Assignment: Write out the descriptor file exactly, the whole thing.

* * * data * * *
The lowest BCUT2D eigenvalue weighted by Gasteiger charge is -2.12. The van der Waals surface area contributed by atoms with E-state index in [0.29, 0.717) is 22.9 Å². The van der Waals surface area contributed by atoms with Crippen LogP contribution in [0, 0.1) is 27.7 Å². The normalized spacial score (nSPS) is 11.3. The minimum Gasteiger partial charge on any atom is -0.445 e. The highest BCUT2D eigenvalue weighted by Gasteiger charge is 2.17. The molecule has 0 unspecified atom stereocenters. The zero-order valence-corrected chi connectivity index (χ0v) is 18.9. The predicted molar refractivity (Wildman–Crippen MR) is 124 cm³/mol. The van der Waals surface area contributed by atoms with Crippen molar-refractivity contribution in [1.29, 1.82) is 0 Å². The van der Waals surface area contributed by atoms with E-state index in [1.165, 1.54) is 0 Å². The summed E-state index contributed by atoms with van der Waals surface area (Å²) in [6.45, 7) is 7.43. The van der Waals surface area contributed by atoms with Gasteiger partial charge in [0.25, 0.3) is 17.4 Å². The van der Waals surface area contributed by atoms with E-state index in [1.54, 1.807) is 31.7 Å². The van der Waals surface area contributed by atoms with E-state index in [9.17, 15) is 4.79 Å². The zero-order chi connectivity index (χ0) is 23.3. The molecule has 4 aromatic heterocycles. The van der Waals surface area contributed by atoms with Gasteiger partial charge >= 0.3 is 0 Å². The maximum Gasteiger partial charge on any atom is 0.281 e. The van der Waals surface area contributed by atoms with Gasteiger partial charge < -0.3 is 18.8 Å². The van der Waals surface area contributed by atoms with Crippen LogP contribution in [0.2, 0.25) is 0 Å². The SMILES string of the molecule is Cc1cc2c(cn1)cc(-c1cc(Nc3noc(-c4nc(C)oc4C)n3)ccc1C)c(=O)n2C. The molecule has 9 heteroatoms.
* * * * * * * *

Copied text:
The lowest BCUT2D eigenvalue weighted by Gasteiger charge is -2.12. The van der Waals surface area contributed by atoms with E-state index in [0.29, 0.717) is 22.9 Å². The van der Waals surface area contributed by atoms with Crippen LogP contribution in [0, 0.1) is 27.7 Å². The normalized spacial score (nSPS) is 11.3. The minimum Gasteiger partial charge on any atom is -0.445 e. The highest BCUT2D eigenvalue weighted by Gasteiger charge is 2.17. The molecule has 0 unspecified atom stereocenters. The zero-order valence-corrected chi connectivity index (χ0v) is 18.9. The predicted molar refractivity (Wildman–Crippen MR) is 124 cm³/mol. The van der Waals surface area contributed by atoms with Crippen molar-refractivity contribution in [1.29, 1.82) is 0 Å². The van der Waals surface area contributed by atoms with E-state index in [1.165, 1.54) is 0 Å². The summed E-state index contributed by atoms with van der Waals surface area (Å²) in [6.45, 7) is 7.43. The van der Waals surface area contributed by atoms with Gasteiger partial charge in [0.25, 0.3) is 17.4 Å². The van der Waals surface area contributed by atoms with E-state index in [1.54, 1.807) is 31.7 Å². The van der Waals surface area contributed by atoms with E-state index in [9.17, 15) is 4.79 Å². The zero-order chi connectivity index (χ0) is 23.3. The molecule has 4 aromatic heterocycles. The van der Waals surface area contributed by atoms with Gasteiger partial charge >= 0.3 is 0 Å². The maximum Gasteiger partial charge on any atom is 0.281 e. The van der Waals surface area contributed by atoms with Gasteiger partial charge < -0.3 is 18.8 Å². The van der Waals surface area contributed by atoms with Crippen LogP contribution in [0.2, 0.25) is 0 Å². The SMILES string of the molecule is Cc1cc2c(cn1)cc(-c1cc(Nc3noc(-c4nc(C)oc4C)n3)ccc1C)c(=O)n2C. The molecule has 9 heteroatoms.